Adaptive Use of an Art Deco Department Store: How Southwestern University Transformed Bullocks Wilshire into a New Law Library ( 1994-1997)
California| Posted: 06/05/1998
In an era when many historic buildings are being lost, particularly in urban cores, Southwestern University School of Law purchased, renovated and restored a glamorous Art Deco landmark. In a novel twist, the former department store now houses a state-of-the-art law library.
Built in 1929, the dramatic five-story building was designed by architects John Parkinson and Donald B. Parkinson as the flagship of the Bullocks Wilshire department store chain. The exterior is clad in terra-cotta and copper and topped by a 241-foot tower. Its interior, 230,000 square feet, was decorated in styles from Bauhaus to Art Deco to Mayan.
The building was one of the nation`s first suburban department stores and one of the first to have its main entrance, with an elaborately decorated porte cochere, built next to its parking lot, predicting California`s love affair with the car.
The store soon became "part of the fabric of Los Angeles, in the same category as a concert at the Hollywood Bowl...It was the store where patrons shopped for wedding gowns, graduation suits and prom dresses" (Bullocks Wilshire, Balcony Press, 1996). In 1969, the building became a Los Angeles Cultural Historic Monument and, in 1978, was placed on the National Register of Historic Places.
Over the years, respect for historic elements was lost. Variegated ceilings were covered with acoustical tile. Brick work was hidden under plaster. The final indignity was the removal of 166 irreplaceable chandeliers, as the building`s owner filed for bankruptcy and closed the store in 1993.
As the building sat vacant and shuttered, a target for graffiti, Southwestern adapted its campus expansion plans to save the landmark, purchasing the building in 1994 as the future site for its new Law Library. Months were spent on exhaustive research in historical archives and determining how to best incorporate the library, before final plans were drawn. The Los Angeles Times noted that the project would "give both uplift and face lift to one of the city`s venerable neighborhoods."
Phase I of the renovation encompassed 83,000 square feet for Southwestern`s Law Library, and cost approximately $10 million. Construction took almost a year, but the careful attention paid off. Many portions of the building more closely resemble the store at its glamorous opening than in recent decades. Damaged columns were again clad in sycamore with copper detailing and light panels. Molded tile was cleaned and retinted. Patterned carpets were recreated, architectural highlights uncovered, returned chandeliers hung, and clocks fixed.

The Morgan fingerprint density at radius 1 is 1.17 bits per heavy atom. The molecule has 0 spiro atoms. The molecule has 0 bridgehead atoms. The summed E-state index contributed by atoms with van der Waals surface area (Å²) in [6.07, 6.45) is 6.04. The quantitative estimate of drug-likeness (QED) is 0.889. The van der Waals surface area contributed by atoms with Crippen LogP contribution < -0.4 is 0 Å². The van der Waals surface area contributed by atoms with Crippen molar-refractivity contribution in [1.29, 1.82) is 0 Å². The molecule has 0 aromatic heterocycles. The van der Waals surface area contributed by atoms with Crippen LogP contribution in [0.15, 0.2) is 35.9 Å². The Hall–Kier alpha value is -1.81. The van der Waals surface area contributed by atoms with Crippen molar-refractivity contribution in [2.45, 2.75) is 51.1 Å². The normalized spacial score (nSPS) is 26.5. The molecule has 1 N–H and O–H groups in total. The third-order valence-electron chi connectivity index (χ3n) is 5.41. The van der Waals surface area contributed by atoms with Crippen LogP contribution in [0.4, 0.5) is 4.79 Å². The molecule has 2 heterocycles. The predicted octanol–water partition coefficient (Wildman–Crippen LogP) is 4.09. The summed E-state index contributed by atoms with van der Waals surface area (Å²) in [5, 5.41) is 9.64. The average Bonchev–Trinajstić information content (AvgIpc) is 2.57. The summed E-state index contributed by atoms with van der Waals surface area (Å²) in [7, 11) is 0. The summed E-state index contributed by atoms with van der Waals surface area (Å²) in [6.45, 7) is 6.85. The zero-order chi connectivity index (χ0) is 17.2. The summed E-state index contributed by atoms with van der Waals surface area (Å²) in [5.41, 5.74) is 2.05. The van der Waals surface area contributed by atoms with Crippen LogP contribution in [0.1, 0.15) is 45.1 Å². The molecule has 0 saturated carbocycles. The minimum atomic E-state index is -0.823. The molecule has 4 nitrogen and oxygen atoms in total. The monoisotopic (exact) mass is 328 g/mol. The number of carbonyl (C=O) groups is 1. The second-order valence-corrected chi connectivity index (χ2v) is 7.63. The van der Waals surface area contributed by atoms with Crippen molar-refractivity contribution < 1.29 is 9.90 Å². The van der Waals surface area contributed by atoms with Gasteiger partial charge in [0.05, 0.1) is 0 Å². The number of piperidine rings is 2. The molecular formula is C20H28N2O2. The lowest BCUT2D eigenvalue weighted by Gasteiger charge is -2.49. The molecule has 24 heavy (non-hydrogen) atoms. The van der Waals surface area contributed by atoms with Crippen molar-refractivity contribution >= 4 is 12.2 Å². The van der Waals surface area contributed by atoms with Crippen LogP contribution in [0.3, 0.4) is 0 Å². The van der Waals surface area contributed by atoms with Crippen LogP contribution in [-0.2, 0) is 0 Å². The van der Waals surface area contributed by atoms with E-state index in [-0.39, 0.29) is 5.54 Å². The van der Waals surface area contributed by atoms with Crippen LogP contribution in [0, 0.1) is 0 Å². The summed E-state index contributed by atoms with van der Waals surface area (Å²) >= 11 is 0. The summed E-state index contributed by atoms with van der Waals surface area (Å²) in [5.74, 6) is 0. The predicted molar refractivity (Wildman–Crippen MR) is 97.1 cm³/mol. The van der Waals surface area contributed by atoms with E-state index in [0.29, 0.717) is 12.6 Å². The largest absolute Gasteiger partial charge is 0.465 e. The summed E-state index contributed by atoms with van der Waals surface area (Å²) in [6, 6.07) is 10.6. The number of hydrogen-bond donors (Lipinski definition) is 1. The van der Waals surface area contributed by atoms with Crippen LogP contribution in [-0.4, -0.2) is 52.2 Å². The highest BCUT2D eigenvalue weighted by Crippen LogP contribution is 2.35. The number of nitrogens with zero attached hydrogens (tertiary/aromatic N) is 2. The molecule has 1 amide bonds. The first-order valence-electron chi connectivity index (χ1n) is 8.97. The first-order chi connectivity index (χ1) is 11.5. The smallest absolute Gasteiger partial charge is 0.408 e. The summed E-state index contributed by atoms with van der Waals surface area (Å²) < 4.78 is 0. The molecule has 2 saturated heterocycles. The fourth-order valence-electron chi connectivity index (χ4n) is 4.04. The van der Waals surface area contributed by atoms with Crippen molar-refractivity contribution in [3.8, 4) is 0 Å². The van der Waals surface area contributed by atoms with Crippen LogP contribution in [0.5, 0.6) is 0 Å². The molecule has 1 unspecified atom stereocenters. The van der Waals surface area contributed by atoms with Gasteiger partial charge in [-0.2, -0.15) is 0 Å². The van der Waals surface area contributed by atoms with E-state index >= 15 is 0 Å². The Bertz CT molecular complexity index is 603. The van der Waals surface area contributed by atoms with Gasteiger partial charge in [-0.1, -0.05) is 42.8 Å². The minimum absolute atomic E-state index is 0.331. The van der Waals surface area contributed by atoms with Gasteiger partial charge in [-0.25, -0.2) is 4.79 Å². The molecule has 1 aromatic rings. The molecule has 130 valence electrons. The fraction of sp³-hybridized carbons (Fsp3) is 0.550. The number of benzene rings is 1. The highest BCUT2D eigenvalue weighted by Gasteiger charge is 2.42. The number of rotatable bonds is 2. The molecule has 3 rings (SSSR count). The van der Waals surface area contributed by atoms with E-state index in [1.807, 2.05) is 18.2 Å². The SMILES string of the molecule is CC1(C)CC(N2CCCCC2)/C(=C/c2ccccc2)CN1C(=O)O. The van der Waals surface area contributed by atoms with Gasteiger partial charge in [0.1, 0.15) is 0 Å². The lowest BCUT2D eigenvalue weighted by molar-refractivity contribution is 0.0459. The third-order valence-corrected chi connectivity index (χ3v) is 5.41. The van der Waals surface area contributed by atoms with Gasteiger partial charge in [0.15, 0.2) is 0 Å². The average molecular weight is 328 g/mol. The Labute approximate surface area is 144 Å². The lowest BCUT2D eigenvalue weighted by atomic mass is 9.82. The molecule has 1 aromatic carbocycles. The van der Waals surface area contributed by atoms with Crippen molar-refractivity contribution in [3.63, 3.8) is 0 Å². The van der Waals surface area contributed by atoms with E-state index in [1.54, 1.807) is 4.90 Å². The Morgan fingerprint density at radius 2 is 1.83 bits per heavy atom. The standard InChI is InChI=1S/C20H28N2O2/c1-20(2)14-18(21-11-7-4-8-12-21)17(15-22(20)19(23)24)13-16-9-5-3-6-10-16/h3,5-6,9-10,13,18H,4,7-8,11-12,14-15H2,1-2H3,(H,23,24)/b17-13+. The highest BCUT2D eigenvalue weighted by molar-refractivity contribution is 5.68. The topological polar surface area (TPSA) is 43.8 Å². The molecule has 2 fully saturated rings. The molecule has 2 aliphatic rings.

In addition, windows throughout the building were uncovered; fire, life and safety systems were upgraded; a central stairway and elevator were added; and 1,662 new light fixtures were hung to augment historic chandeliers. The final product has been called the finest adaptive use in the state.
Amidst the architectural splendor, students can access a collection of 380,000 volumes and state-of-the-art technology. During the restoration, 78,000 feet of cable was laid for computer networking. The historic landmark now houses 96 networked computers including a new computer lab and two computer learning centers. The technology extends to the 296 custom-designed study carrels which are cabled for future network connections.
The building reopened in January 1997, and the restoration work has not gone unappreciated by Southwestern`s students. According to Betty Chim, "As soon as you walk through the front door, the books, the style and the history of our Library inspire a person to write and study more." Karl Suh finds "Southwestern`s new library...very reflective of Los Angeles. The building`s different architectural styles and diverse murals mirror L.A.`s diversity...It makes anyone who walks into the library feel very special. It`s part of history and part of the future as well."
Southwestern Dean Leigh Taylor led the effort to acquire the graceful landmark. Members of the renovation team were architects Ronald Altoon, James Auld and Sylvia Wallis, with Altoon + Porter; interior designer Sue Freeman, of Freeman Designs; Martha Diaz, President, and Chuck Acevedo, Project Superintendent, with Pueblo Contracting Services; and, representing Southwestern, Professor Linda Whisman, Director of the Law Library, and Janice Manis, Director of Administrative Services.
The new Southwestern Law Library demonstrates the success that can be achieved when the desire to save historic landmarks is combined with creative thinking regarding new and compatible uses. As revitalization efforts become more and more critical in urban cores throughout the nation, this creativity will be essential to preservation efforts. In Southwestern`s case, the Law Library not only serves as the new heart of the law school, but provides a much needed anchor in an area struggling to reverse its decline.
Southwestern University School of Law
3050 Wilshire Blvd.
Los Angeles, CA 90010